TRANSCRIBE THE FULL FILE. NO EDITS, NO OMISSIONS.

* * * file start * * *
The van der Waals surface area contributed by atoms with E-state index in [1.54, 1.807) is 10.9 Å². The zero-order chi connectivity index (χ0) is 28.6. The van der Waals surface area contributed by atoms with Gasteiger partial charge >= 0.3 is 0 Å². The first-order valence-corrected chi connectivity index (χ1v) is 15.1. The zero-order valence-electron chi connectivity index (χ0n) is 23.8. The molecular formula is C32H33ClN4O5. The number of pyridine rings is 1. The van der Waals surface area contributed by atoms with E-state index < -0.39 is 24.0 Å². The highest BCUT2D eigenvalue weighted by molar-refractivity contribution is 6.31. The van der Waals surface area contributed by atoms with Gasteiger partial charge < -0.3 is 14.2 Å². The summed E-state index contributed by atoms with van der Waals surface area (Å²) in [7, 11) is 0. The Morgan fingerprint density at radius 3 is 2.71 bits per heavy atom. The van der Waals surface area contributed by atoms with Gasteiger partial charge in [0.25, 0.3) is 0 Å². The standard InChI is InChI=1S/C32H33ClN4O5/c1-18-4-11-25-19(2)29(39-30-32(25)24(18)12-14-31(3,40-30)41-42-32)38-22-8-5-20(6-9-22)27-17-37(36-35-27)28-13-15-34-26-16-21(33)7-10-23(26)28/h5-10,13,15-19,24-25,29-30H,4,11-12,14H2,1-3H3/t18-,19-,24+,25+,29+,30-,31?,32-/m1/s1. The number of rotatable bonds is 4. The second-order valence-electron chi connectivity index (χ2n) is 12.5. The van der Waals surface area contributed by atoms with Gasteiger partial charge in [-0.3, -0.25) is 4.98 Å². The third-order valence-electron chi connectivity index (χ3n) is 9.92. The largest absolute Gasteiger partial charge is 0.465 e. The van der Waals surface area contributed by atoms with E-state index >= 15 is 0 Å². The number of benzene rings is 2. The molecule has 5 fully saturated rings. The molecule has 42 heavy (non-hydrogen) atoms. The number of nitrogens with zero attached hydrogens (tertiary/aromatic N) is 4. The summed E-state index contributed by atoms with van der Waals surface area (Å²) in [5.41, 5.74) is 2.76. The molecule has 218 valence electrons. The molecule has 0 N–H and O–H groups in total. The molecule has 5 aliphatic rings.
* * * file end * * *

The van der Waals surface area contributed by atoms with E-state index in [1.54, 1.807) is 10.9 Å². The zero-order chi connectivity index (χ0) is 28.6. The van der Waals surface area contributed by atoms with Gasteiger partial charge >= 0.3 is 0 Å². The first-order valence-corrected chi connectivity index (χ1v) is 15.1. The zero-order valence-electron chi connectivity index (χ0n) is 23.8. The molecular formula is C32H33ClN4O5. The number of pyridine rings is 1. The van der Waals surface area contributed by atoms with E-state index < -0.39 is 24.0 Å². The highest BCUT2D eigenvalue weighted by molar-refractivity contribution is 6.31. The van der Waals surface area contributed by atoms with Gasteiger partial charge < -0.3 is 14.2 Å². The summed E-state index contributed by atoms with van der Waals surface area (Å²) in [7, 11) is 0. The Morgan fingerprint density at radius 3 is 2.71 bits per heavy atom. The van der Waals surface area contributed by atoms with Gasteiger partial charge in [0.25, 0.3) is 0 Å². The standard InChI is InChI=1S/C32H33ClN4O5/c1-18-4-11-25-19(2)29(39-30-32(25)24(18)12-14-31(3,40-30)41-42-32)38-22-8-5-20(6-9-22)27-17-37(36-35-27)28-13-15-34-26-16-21(33)7-10-23(26)28/h5-10,13,15-19,24-25,29-30H,4,11-12,14H2,1-3H3/t18-,19-,24+,25+,29+,30-,31?,32-/m1/s1. The number of rotatable bonds is 4. The second-order valence-electron chi connectivity index (χ2n) is 12.5. The van der Waals surface area contributed by atoms with Gasteiger partial charge in [-0.3, -0.25) is 4.98 Å². The third-order valence-electron chi connectivity index (χ3n) is 9.92. The largest absolute Gasteiger partial charge is 0.465 e. The van der Waals surface area contributed by atoms with E-state index >= 15 is 0 Å². The number of benzene rings is 2. The molecule has 5 fully saturated rings. The molecule has 42 heavy (non-hydrogen) atoms. The number of nitrogens with zero attached hydrogens (tertiary/aromatic N) is 4. The summed E-state index contributed by atoms with van der Waals surface area (Å²) in [5.41, 5.74) is 2.76. The molecule has 218 valence electrons. The molecule has 0 N–H and O–H groups in total. The molecule has 5 aliphatic rings.